Serial entrepreneur. Consultant to large companies on future trends. Founder and CEO of Innovative X, a company that creates online tools and resources that enable anyone to transform their idea into profitable businesses.
As a serial entrepreneur, consultant to large organizations on future trends and lessons learned, a graduate of multiple accelerators, and the Founder and CEO of Innovative X, I have a wealth of experience to share with you. I can isolate your roadblocks and guide you in overcoming them to expedite the development of your ideas and startups. Most importantly, I can show you how to manage risk throughout the process so that when failures do occur, you are prepared and able to continue towards success! I LOVE working with entrepreneurs and look forward to an opportunity to assist you.
An easy answer would be to pre-sell tickets so the amount raised covers your $40k requirement. In doing so, the attendees are acting as the investors.
With that said, accepting money as an investment is a commitment that should be taken very seriously. Be sure that you can deliver on your promises.
Bets of luck!
Rather than try to raise the money to achieve your vision, instead start as small as you can, develop some traction with paying customers and then grow your business into what you envision. Not only will you have a greater chance of successfully raising money, you will also get better terms since you are de-risking the concept and investors expect to be compensated for taking risks. Not to mention that you will become VERY resourceful!
For a step by step, easy to follow guide on exactly how to grow your concept into a profitable business, follow our step by step process at www.ideaessentials.com
Thanks and I wish you the best!
I can't offer you studies, but after years of working with startups and entrepreneurs from around the world, we developed an online platform that provides the tools and resources to take any idea from concept and grow it into a profitable business. Its called Idea Essentials and can be found at www.ideaessentials.com
It was developed exactly for people in your situation.
I wish you the bets of luck.
The easiest place to start is with any competitors currently in the space you are interested in. If they are publicly traded, their financial statements are a treasure trove of information regarding the market.
Even private companies reveal a lot when a Googled, although sometimes its a matter of putting together the puzzle pieces to see the big picture.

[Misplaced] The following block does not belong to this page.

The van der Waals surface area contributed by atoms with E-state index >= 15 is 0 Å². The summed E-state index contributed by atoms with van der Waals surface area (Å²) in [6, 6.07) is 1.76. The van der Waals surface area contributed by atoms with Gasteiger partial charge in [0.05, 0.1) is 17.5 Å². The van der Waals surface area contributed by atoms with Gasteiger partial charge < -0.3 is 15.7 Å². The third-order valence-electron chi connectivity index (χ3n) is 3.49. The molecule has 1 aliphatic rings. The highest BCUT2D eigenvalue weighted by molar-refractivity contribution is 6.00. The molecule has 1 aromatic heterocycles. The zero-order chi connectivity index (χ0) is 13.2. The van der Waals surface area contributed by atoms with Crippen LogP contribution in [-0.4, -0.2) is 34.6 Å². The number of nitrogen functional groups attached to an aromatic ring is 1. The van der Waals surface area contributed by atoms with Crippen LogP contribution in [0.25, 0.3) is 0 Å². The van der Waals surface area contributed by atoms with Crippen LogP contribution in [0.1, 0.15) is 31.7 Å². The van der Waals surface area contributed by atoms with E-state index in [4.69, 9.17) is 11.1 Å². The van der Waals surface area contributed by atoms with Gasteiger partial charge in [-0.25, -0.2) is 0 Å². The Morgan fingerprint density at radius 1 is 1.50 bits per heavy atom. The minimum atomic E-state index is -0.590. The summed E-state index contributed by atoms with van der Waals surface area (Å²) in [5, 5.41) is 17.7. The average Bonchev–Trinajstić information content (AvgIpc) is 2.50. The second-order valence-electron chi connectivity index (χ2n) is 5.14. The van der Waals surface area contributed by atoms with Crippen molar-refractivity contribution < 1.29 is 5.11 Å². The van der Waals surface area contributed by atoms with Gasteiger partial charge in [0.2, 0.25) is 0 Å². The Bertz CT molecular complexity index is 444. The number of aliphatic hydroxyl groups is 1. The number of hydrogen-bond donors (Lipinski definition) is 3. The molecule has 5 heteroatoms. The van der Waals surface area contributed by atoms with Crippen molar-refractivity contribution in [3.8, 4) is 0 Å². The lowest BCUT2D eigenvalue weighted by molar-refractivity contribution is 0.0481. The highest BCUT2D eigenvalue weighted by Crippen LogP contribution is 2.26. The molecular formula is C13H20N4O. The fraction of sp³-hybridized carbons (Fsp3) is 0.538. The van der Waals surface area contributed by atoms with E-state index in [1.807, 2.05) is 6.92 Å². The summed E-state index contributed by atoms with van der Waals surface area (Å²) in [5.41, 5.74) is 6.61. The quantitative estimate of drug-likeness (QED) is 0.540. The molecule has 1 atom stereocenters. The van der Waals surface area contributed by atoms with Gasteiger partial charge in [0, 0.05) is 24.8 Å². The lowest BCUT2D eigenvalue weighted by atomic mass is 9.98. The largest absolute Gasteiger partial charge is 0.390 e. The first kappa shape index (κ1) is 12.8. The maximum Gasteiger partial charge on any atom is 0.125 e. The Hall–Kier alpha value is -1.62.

Trade associations can also be very helpful. Sometimes these reports can be expensive, but most of the time they are free.
Yet another option is to talk to the people you think would be customers. Learn everything you can to develop a better understanding of the demographic and let that specific criteria guide you.
For step by step guidance and resources on identifying and articulating markets, check out our platform www.ideaessentials.com
Thanks and best of luck to you.
You can go to the US Patent and Trademark search engine or Google Patents and do a search on the company name. This will pull up any filings assuming its under that company name.
This is where its important to also obtain the names of other key figures who might have filed the intellectual property under their own names, rather than that of the company. Perform additional searches using these names as well.
A good IP attorney or agent would be worth the money to pay to have them conduct the search.
But keep in mind that functionality, like that of the Amazon "1-step" purchase button, gets a lot of attention, but there is little that you will see on the internet in terms of platforms that are novel.
Hope that helps! Bets of luck to you.
Our platform at www.ideaessentials.com will guide you step by step through the entire idea development process from concept to commercialization. That is what it was designed for.
I hope that helps. Best of luck to you.
We often view competitors as a bad thing, when in actuality, they can be very valuable assets. They are a source of business intelligence and much can be learned from their successes and failures (at their cost). Markets can be better understood as well as how to market to them by studying how your competitors reach them. Competition keeps us sharp and lean and combats complacency.
Sometimes, we can even turn competitors into strategic partners...
Consider these points and please let me know if you have any questions.
To truly motivate someone to do what you want them to do, begin by putting yourself in their shoes and figuring out what they want or need. If they can benefit from your product or service (assuming you commercialize it) then you already have something to offer. For example, free or discounted usage of your product or service for a limited period of time, access to data you collect in surveys, financial reimbursement for their time, etc.
I have had a great deal of success with this approach and highly recommend it.
And for those people warning you to be concerned about other people stealing your idea, don't listen to them. Ideas have no value; its the execution that gives them value. If you're really concerned, file a provisional patent application. But whatever you do, don't let this amateur concern delay your progress!
Hope this helps. Please let me know if I can be of further assistance. As always, I highly recommend using our framework to navigate the idea development process available through www.ideaessentials.com
Thanks and best of luck!